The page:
PHA May Have Discriminated Against Resident Because of Seizure Disorder
Facts: A resident asked her PHA for permission to have her son act as a live-in aide. Her doctor recommended in writing that the PHA allow the live-in aide to provide medical care associated with her seizure disorder.
Although the resident didn't receive formal approval from the PHA, her son moved in with her anyway. He was never screened by the PHA or authorized to reside at the site.
The PHA sent the resident a notice that she wasn't authorized to sublet her unit or have guests for an extended period of time. The notice accused the resident of having “guests in residence” for approximately three to four weeks, but stated that she could remedy the violation by excluding those guests from her unit.
In a letter, the resident responded that her son had stayed with her to assist her with “life-threatening medical conditions,” and hadn't been there for the three to four weeks alleged in the notice. She also stated that a reasonable accommodation form would provide the information necessary to maintain her tenancy.
The PHA evicted the resident on the basis of having an unauthorized guest. The resident sued the PHA for discriminating against her on the basis of her disability. The PHA asked the court to dismiss the case without a trial.
Ruling: The court refused to dismiss the case against the PHA.
Reasoning: The court stated that the resident could make out a legitimate case that the PHA failed to accommodate her when it frustrated her efforts to get a live-in aide approved; refused to engage in the interactive process or otherwise assist her when she faced eviction; and tainted her residential record by initiating a fraud investigation, recommending termination, preventing a transfer, and maintaining a file that indicated that she had committed fraudulent activity.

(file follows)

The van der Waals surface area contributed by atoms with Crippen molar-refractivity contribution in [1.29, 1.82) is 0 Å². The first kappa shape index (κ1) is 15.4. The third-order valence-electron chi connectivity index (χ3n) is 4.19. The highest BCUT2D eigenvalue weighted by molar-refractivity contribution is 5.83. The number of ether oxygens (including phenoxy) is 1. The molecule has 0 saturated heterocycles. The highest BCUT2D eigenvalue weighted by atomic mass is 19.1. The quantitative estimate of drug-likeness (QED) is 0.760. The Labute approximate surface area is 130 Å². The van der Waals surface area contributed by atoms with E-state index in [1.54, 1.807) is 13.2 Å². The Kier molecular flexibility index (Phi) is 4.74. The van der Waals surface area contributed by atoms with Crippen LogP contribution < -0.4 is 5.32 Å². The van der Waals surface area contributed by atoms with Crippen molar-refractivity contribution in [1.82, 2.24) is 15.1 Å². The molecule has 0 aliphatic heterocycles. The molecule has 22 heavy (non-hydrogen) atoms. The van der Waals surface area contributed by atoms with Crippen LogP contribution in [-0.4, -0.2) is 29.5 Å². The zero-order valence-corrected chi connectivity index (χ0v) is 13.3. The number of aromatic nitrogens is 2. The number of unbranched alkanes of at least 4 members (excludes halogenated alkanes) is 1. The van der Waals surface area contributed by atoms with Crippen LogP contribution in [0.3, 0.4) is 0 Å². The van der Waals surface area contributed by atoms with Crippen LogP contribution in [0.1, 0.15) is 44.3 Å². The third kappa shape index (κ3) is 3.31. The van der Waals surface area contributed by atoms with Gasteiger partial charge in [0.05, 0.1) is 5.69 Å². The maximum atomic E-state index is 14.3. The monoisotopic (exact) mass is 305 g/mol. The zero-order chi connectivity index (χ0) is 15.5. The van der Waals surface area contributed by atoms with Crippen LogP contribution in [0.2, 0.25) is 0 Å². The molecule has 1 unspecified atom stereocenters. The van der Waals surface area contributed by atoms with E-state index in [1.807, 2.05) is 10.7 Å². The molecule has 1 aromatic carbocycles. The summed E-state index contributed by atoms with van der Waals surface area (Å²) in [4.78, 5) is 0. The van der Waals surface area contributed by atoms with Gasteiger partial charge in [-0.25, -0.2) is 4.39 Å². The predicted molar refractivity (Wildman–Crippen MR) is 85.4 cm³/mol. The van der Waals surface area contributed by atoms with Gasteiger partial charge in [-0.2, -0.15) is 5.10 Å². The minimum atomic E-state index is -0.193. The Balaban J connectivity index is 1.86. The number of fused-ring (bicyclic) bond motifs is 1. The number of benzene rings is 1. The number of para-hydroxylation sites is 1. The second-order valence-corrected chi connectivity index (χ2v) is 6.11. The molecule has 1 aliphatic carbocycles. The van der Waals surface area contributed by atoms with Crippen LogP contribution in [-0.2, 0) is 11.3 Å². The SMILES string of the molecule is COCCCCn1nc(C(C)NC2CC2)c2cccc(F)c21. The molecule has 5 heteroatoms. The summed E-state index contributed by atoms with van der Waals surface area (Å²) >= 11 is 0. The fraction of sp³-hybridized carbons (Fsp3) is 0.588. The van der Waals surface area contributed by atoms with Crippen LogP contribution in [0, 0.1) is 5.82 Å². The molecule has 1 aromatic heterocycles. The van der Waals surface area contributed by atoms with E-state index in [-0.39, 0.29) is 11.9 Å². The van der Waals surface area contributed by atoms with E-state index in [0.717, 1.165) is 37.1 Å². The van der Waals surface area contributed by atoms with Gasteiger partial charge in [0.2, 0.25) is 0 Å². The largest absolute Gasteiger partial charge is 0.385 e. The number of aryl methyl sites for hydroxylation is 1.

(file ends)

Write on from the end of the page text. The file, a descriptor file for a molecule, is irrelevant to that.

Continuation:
The court agreed with the resident that there's a genuine issue of fact as to whether the PHA failed to accommodate her needs and, in so failing, denied her an equal opportunity to use and enjoy her residence.
The court concluded that a jury could determine that, in frustrating the resident's attempts to receive an accommodation, the PHA interfered with her ability to benefit from the voucher program. The court also ruled that, to the extent that the PHA's failure to accommodate the resident contributed to her eventual eviction, a jury reasonably could find that the PHA constructively denied her benefits under the voucher program.
- Strappini v. Housing Authority of Portland, March 2011